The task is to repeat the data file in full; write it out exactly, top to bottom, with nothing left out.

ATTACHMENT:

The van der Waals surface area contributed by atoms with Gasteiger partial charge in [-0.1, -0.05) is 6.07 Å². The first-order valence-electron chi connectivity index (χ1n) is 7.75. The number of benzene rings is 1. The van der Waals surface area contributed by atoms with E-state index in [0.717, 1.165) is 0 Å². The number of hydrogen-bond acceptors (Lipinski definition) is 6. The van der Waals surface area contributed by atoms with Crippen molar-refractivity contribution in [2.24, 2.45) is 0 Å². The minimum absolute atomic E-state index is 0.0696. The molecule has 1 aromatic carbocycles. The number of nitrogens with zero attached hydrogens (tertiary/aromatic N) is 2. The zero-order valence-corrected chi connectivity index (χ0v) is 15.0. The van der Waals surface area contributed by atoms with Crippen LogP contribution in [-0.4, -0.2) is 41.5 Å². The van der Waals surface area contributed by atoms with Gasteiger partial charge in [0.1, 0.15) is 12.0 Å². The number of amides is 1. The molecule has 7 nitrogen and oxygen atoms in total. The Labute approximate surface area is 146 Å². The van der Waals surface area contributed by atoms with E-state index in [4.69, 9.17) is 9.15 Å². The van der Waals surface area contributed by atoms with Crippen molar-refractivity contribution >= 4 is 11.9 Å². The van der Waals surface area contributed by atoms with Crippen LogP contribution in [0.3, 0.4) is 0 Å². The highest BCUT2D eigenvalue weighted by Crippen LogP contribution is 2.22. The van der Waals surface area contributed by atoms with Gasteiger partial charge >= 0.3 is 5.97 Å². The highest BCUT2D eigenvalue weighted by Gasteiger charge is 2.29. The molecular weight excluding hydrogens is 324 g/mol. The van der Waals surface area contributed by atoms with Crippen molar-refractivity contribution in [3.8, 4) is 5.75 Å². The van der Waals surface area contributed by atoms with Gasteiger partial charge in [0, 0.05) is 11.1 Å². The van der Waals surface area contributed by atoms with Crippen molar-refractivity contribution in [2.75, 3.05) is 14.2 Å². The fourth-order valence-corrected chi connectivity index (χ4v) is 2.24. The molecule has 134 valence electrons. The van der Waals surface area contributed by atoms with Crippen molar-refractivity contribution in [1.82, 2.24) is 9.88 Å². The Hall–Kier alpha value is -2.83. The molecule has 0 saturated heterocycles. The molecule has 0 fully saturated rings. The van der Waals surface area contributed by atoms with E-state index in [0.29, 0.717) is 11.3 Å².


The van der Waals surface area contributed by atoms with Gasteiger partial charge in [-0.1, -0.05) is 6.07 Å². The first-order valence-electron chi connectivity index (χ1n) is 7.75. The number of benzene rings is 1. The van der Waals surface area contributed by atoms with E-state index in [0.717, 1.165) is 0 Å². The number of hydrogen-bond acceptors (Lipinski definition) is 6. The van der Waals surface area contributed by atoms with Crippen molar-refractivity contribution in [2.24, 2.45) is 0 Å². The minimum absolute atomic E-state index is 0.0696. The molecule has 1 aromatic carbocycles. The number of nitrogens with zero attached hydrogens (tertiary/aromatic N) is 2. The zero-order valence-corrected chi connectivity index (χ0v) is 15.0. The van der Waals surface area contributed by atoms with Crippen LogP contribution in [-0.4, -0.2) is 41.5 Å². The van der Waals surface area contributed by atoms with Gasteiger partial charge in [0.1, 0.15) is 12.0 Å². The number of amides is 1. The molecule has 7 nitrogen and oxygen atoms in total. The Labute approximate surface area is 146 Å². The van der Waals surface area contributed by atoms with E-state index in [4.69, 9.17) is 9.15 Å². The van der Waals surface area contributed by atoms with Crippen molar-refractivity contribution >= 4 is 11.9 Å². The van der Waals surface area contributed by atoms with Crippen LogP contribution in [0.3, 0.4) is 0 Å². The highest BCUT2D eigenvalue weighted by Crippen LogP contribution is 2.22. The van der Waals surface area contributed by atoms with Gasteiger partial charge >= 0.3 is 5.97 Å². The highest BCUT2D eigenvalue weighted by Gasteiger charge is 2.29. The molecular weight excluding hydrogens is 324 g/mol. The van der Waals surface area contributed by atoms with Crippen molar-refractivity contribution in [3.8, 4) is 5.75 Å². The van der Waals surface area contributed by atoms with Gasteiger partial charge in [0, 0.05) is 11.1 Å². The van der Waals surface area contributed by atoms with Crippen molar-refractivity contribution in [2.75, 3.05) is 14.2 Å². The fourth-order valence-corrected chi connectivity index (χ4v) is 2.24. The molecule has 134 valence electrons. The van der Waals surface area contributed by atoms with Crippen molar-refractivity contribution in [1.82, 2.24) is 9.88 Å². The Hall–Kier alpha value is -2.83. The molecule has 0 saturated heterocycles. The molecule has 0 fully saturated rings. The van der Waals surface area contributed by atoms with E-state index in [0.29, 0.717) is 11.3 Å².